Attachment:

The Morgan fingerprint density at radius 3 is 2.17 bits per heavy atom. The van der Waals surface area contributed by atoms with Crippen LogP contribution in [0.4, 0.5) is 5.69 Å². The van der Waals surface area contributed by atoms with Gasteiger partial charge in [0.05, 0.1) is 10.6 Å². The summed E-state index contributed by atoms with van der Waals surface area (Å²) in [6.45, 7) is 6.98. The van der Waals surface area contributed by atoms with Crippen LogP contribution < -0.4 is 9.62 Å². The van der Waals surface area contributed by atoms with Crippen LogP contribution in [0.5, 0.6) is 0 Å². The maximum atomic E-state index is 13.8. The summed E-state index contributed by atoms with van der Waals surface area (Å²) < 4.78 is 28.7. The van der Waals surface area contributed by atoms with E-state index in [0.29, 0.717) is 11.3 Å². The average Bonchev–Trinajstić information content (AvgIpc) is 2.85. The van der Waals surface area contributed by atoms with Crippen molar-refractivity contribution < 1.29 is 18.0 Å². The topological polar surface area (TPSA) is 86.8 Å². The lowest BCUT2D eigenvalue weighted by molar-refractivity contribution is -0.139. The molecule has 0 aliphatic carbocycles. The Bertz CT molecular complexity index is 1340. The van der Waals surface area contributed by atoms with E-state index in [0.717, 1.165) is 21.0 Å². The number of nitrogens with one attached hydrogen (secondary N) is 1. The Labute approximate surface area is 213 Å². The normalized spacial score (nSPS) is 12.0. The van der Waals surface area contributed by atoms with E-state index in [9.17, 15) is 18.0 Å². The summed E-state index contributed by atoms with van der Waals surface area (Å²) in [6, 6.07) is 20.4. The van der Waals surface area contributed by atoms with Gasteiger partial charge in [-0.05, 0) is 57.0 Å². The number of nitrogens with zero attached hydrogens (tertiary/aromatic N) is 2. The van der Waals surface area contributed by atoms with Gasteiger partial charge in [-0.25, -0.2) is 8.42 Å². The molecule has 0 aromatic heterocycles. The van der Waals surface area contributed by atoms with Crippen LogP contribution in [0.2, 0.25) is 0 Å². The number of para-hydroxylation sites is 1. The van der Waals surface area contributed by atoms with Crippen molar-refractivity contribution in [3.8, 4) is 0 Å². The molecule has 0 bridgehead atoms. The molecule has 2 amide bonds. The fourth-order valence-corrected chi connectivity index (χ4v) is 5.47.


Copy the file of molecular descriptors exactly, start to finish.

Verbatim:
The Morgan fingerprint density at radius 3 is 2.17 bits per heavy atom. The van der Waals surface area contributed by atoms with Crippen LogP contribution in [0.4, 0.5) is 5.69 Å². The van der Waals surface area contributed by atoms with Gasteiger partial charge in [0.05, 0.1) is 10.6 Å². The summed E-state index contributed by atoms with van der Waals surface area (Å²) in [6.45, 7) is 6.98. The van der Waals surface area contributed by atoms with Crippen LogP contribution < -0.4 is 9.62 Å². The van der Waals surface area contributed by atoms with Crippen LogP contribution in [0.5, 0.6) is 0 Å². The maximum atomic E-state index is 13.8. The summed E-state index contributed by atoms with van der Waals surface area (Å²) < 4.78 is 28.7. The van der Waals surface area contributed by atoms with E-state index in [0.29, 0.717) is 11.3 Å². The average Bonchev–Trinajstić information content (AvgIpc) is 2.85. The van der Waals surface area contributed by atoms with Crippen molar-refractivity contribution < 1.29 is 18.0 Å². The topological polar surface area (TPSA) is 86.8 Å². The lowest BCUT2D eigenvalue weighted by molar-refractivity contribution is -0.139. The molecule has 0 aliphatic carbocycles. The Bertz CT molecular complexity index is 1340. The van der Waals surface area contributed by atoms with E-state index in [0.717, 1.165) is 21.0 Å². The number of nitrogens with one attached hydrogen (secondary N) is 1. The Labute approximate surface area is 213 Å². The normalized spacial score (nSPS) is 12.0. The van der Waals surface area contributed by atoms with E-state index in [9.17, 15) is 18.0 Å². The summed E-state index contributed by atoms with van der Waals surface area (Å²) in [6, 6.07) is 20.4. The van der Waals surface area contributed by atoms with Gasteiger partial charge in [-0.05, 0) is 57.0 Å². The number of nitrogens with zero attached hydrogens (tertiary/aromatic N) is 2. The van der Waals surface area contributed by atoms with Gasteiger partial charge in [-0.25, -0.2) is 8.42 Å². The molecule has 0 aromatic heterocycles. The van der Waals surface area contributed by atoms with Crippen LogP contribution in [0.2, 0.25) is 0 Å². The number of para-hydroxylation sites is 1. The van der Waals surface area contributed by atoms with Crippen molar-refractivity contribution in [3.8, 4) is 0 Å². The molecule has 0 bridgehead atoms. The molecule has 2 amide bonds. The fourth-order valence-corrected chi connectivity index (χ4v) is 5.47.